The species name is sometimes spelled Abarema cochliocarpos[
Inga nandinaefolia DC.
Mimosa cochliocarpos Gomes
Mimosa vago Vell.
Pithecellobium avaremotemo Mart.
Pithecellobium cochliocarpum (Gomes) J.F.Macbr.
Abarema cochliacarpos is a shrub or small tree.
The tree is harvested from the wild for local use as a medicine and source of materials.
The tree has been classified as 'Vulnerable' in the IUCN Red List of Threatened Species(2011)[
The bark is toxic in high doses[
S. America - eastern Brazil.
Atlantic coastal forest, and on disturbed mato do cipo, savannah or montane savannah, sometimes reaching an elevation of 1,100 metres[
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A plant of mainly lowland tropical areas.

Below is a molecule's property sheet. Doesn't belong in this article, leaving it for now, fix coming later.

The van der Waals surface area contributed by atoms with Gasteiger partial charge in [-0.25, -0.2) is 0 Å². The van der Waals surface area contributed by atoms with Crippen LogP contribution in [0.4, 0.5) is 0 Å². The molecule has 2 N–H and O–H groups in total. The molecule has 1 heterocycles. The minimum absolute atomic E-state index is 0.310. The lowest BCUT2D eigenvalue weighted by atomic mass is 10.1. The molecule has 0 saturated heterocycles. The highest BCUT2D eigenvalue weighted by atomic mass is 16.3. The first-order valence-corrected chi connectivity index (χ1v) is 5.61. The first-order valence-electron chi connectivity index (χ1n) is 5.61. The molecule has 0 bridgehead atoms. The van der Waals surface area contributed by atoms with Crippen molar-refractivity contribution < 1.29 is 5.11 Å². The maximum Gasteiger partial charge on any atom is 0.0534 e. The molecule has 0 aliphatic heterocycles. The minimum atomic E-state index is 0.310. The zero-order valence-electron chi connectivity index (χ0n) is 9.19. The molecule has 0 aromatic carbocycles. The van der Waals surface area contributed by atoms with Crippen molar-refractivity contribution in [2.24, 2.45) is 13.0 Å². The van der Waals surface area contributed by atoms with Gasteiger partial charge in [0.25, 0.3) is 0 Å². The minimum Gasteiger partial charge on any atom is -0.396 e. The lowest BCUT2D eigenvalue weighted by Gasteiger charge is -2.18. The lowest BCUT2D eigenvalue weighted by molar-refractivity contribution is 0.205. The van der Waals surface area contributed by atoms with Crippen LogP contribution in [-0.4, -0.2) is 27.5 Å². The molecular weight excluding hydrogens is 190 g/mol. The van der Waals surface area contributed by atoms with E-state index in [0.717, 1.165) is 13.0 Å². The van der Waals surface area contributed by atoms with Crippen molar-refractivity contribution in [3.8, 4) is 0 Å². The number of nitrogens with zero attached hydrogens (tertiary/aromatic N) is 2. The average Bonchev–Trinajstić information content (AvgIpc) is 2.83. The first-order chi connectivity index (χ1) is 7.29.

This species has a symbiotic relationship with certain soil bacteria, these bacteria form nodules on the roots and fix atmospheric nitrogen. Some of this nitrogen is utilized by the growing plant but some can also be used by other plants growing nearby[
The wood is powdered and used in domestic medicine to treat indolent ulcers[
The bark is astringent[
]. It is toxic at high doses[
The bark has been shown to be effective as a treatment for gastric ulcers and gastritis, as well as having marked gastro-protective effects and wound healing properties[
A gum resembling gum arabic is obtained from the stem[
]. Gum arabic, obtained from various Acacia spp, has a variety of uses, including adding lustre to crape and silk, thickening colours, calico printing, manufacturing ink and as a mucilage[
The seedpods are a source of tannins[
The wood ashes are a good source of potash and can be used for making soap[
The white wood is excellent for general construction[
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